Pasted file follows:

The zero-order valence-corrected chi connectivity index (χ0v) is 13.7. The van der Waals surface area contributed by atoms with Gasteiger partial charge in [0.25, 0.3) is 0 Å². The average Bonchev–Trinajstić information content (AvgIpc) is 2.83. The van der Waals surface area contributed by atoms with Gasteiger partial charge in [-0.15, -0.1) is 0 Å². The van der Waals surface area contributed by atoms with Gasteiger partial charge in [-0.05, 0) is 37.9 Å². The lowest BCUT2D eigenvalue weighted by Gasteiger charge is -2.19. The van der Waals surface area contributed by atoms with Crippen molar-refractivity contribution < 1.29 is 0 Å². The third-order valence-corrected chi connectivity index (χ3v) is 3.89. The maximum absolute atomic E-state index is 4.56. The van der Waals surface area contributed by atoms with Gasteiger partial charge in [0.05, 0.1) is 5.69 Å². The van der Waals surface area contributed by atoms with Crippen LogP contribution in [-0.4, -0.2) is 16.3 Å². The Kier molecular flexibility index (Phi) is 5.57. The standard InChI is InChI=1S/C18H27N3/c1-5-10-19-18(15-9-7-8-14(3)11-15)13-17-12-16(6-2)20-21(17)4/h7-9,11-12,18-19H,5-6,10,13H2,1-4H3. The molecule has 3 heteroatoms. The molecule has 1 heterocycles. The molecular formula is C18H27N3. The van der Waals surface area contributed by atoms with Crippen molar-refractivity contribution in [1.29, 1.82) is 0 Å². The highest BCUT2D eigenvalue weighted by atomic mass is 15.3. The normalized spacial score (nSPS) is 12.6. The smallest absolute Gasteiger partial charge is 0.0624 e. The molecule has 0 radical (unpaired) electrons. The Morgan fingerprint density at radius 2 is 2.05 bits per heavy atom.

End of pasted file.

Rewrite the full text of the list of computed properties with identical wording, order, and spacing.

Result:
The zero-order valence-corrected chi connectivity index (χ0v) is 13.7. The van der Waals surface area contributed by atoms with Gasteiger partial charge in [0.25, 0.3) is 0 Å². The average Bonchev–Trinajstić information content (AvgIpc) is 2.83. The van der Waals surface area contributed by atoms with Gasteiger partial charge in [-0.15, -0.1) is 0 Å². The van der Waals surface area contributed by atoms with Gasteiger partial charge in [-0.05, 0) is 37.9 Å². The lowest BCUT2D eigenvalue weighted by Gasteiger charge is -2.19. The van der Waals surface area contributed by atoms with Crippen molar-refractivity contribution < 1.29 is 0 Å². The third-order valence-corrected chi connectivity index (χ3v) is 3.89. The maximum absolute atomic E-state index is 4.56. The van der Waals surface area contributed by atoms with Gasteiger partial charge in [0.05, 0.1) is 5.69 Å². The van der Waals surface area contributed by atoms with Crippen LogP contribution in [-0.4, -0.2) is 16.3 Å². The Kier molecular flexibility index (Phi) is 5.57. The standard InChI is InChI=1S/C18H27N3/c1-5-10-19-18(15-9-7-8-14(3)11-15)13-17-12-16(6-2)20-21(17)4/h7-9,11-12,18-19H,5-6,10,13H2,1-4H3. The molecule has 3 heteroatoms. The molecule has 1 heterocycles. The molecular formula is C18H27N3. The van der Waals surface area contributed by atoms with Crippen molar-refractivity contribution in [1.29, 1.82) is 0 Å². The highest BCUT2D eigenvalue weighted by atomic mass is 15.3. The normalized spacial score (nSPS) is 12.6. The smallest absolute Gasteiger partial charge is 0.0624 e. The molecule has 0 radical (unpaired) electrons. The Morgan fingerprint density at radius 2 is 2.05 bits per heavy atom.